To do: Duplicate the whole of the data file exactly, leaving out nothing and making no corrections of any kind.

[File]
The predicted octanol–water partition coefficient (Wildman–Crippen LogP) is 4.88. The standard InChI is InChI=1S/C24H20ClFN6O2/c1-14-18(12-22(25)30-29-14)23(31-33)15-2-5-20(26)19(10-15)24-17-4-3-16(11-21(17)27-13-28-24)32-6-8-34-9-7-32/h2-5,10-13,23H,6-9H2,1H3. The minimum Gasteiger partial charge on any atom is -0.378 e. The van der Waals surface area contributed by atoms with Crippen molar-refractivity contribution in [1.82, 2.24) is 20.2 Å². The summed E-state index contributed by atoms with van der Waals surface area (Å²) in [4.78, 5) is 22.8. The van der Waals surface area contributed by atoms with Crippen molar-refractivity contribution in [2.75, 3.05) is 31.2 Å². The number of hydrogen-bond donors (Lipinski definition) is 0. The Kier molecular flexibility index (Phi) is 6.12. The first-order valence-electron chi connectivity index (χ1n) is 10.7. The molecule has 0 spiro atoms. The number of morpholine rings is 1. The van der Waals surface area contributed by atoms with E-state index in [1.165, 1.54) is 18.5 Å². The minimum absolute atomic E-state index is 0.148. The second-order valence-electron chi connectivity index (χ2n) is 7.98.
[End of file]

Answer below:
The predicted octanol–water partition coefficient (Wildman–Crippen LogP) is 4.88. The standard InChI is InChI=1S/C24H20ClFN6O2/c1-14-18(12-22(25)30-29-14)23(31-33)15-2-5-20(26)19(10-15)24-17-4-3-16(11-21(17)27-13-28-24)32-6-8-34-9-7-32/h2-5,10-13,23H,6-9H2,1H3. The minimum Gasteiger partial charge on any atom is -0.378 e. The van der Waals surface area contributed by atoms with Crippen molar-refractivity contribution in [1.82, 2.24) is 20.2 Å². The summed E-state index contributed by atoms with van der Waals surface area (Å²) in [4.78, 5) is 22.8. The van der Waals surface area contributed by atoms with Crippen molar-refractivity contribution in [2.75, 3.05) is 31.2 Å². The number of hydrogen-bond donors (Lipinski definition) is 0. The Kier molecular flexibility index (Phi) is 6.12. The first-order valence-electron chi connectivity index (χ1n) is 10.7. The molecule has 0 spiro atoms. The number of morpholine rings is 1. The van der Waals surface area contributed by atoms with E-state index in [1.165, 1.54) is 18.5 Å². The minimum absolute atomic E-state index is 0.148. The second-order valence-electron chi connectivity index (χ2n) is 7.98.